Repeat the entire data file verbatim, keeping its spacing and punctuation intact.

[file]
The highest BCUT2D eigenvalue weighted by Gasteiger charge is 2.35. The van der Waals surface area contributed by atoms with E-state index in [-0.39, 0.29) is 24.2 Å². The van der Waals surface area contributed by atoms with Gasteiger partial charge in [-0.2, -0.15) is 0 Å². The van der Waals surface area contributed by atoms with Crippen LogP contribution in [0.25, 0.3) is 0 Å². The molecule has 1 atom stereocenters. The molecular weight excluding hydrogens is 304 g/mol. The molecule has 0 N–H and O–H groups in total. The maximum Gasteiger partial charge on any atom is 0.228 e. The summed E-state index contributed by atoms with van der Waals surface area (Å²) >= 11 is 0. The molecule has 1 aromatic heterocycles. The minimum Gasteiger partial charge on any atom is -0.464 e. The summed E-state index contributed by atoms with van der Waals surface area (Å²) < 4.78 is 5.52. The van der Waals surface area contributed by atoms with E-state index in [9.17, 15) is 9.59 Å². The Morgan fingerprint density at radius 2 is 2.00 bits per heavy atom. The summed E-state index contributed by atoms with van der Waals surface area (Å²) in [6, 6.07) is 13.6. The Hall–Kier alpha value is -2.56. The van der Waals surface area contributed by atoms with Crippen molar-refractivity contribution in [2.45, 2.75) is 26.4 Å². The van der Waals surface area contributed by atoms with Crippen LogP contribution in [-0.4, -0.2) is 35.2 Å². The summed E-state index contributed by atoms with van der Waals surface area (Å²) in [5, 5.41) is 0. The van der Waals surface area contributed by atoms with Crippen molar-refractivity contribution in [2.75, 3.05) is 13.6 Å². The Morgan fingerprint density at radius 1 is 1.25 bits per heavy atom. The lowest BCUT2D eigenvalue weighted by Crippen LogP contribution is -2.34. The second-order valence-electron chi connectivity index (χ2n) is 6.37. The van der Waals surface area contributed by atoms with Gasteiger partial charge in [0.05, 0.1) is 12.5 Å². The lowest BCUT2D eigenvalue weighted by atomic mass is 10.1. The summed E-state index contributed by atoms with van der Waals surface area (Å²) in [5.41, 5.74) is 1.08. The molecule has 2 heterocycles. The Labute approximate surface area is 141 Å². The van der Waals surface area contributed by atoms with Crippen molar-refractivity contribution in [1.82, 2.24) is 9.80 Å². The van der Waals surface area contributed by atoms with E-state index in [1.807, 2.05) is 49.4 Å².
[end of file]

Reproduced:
The highest BCUT2D eigenvalue weighted by Gasteiger charge is 2.35. The van der Waals surface area contributed by atoms with E-state index in [-0.39, 0.29) is 24.2 Å². The van der Waals surface area contributed by atoms with Gasteiger partial charge in [-0.2, -0.15) is 0 Å². The van der Waals surface area contributed by atoms with Crippen LogP contribution in [0.25, 0.3) is 0 Å². The molecule has 1 atom stereocenters. The molecular weight excluding hydrogens is 304 g/mol. The molecule has 0 N–H and O–H groups in total. The maximum Gasteiger partial charge on any atom is 0.228 e. The summed E-state index contributed by atoms with van der Waals surface area (Å²) >= 11 is 0. The molecule has 1 aromatic heterocycles. The minimum Gasteiger partial charge on any atom is -0.464 e. The summed E-state index contributed by atoms with van der Waals surface area (Å²) < 4.78 is 5.52. The van der Waals surface area contributed by atoms with E-state index in [9.17, 15) is 9.59 Å². The Morgan fingerprint density at radius 2 is 2.00 bits per heavy atom. The summed E-state index contributed by atoms with van der Waals surface area (Å²) in [6, 6.07) is 13.6. The Hall–Kier alpha value is -2.56. The van der Waals surface area contributed by atoms with Crippen molar-refractivity contribution in [2.45, 2.75) is 26.4 Å². The van der Waals surface area contributed by atoms with Crippen LogP contribution in [-0.4, -0.2) is 35.2 Å². The summed E-state index contributed by atoms with van der Waals surface area (Å²) in [5, 5.41) is 0. The van der Waals surface area contributed by atoms with Crippen molar-refractivity contribution in [2.75, 3.05) is 13.6 Å². The Morgan fingerprint density at radius 1 is 1.25 bits per heavy atom. The lowest BCUT2D eigenvalue weighted by Crippen LogP contribution is -2.34. The second-order valence-electron chi connectivity index (χ2n) is 6.37. The van der Waals surface area contributed by atoms with Gasteiger partial charge in [0.05, 0.1) is 12.5 Å². The lowest BCUT2D eigenvalue weighted by atomic mass is 10.1. The summed E-state index contributed by atoms with van der Waals surface area (Å²) in [5.41, 5.74) is 1.08. The molecule has 2 heterocycles. The Labute approximate surface area is 141 Å². The van der Waals surface area contributed by atoms with Crippen molar-refractivity contribution in [1.82, 2.24) is 9.80 Å². The van der Waals surface area contributed by atoms with E-state index in [1.807, 2.05) is 49.4 Å².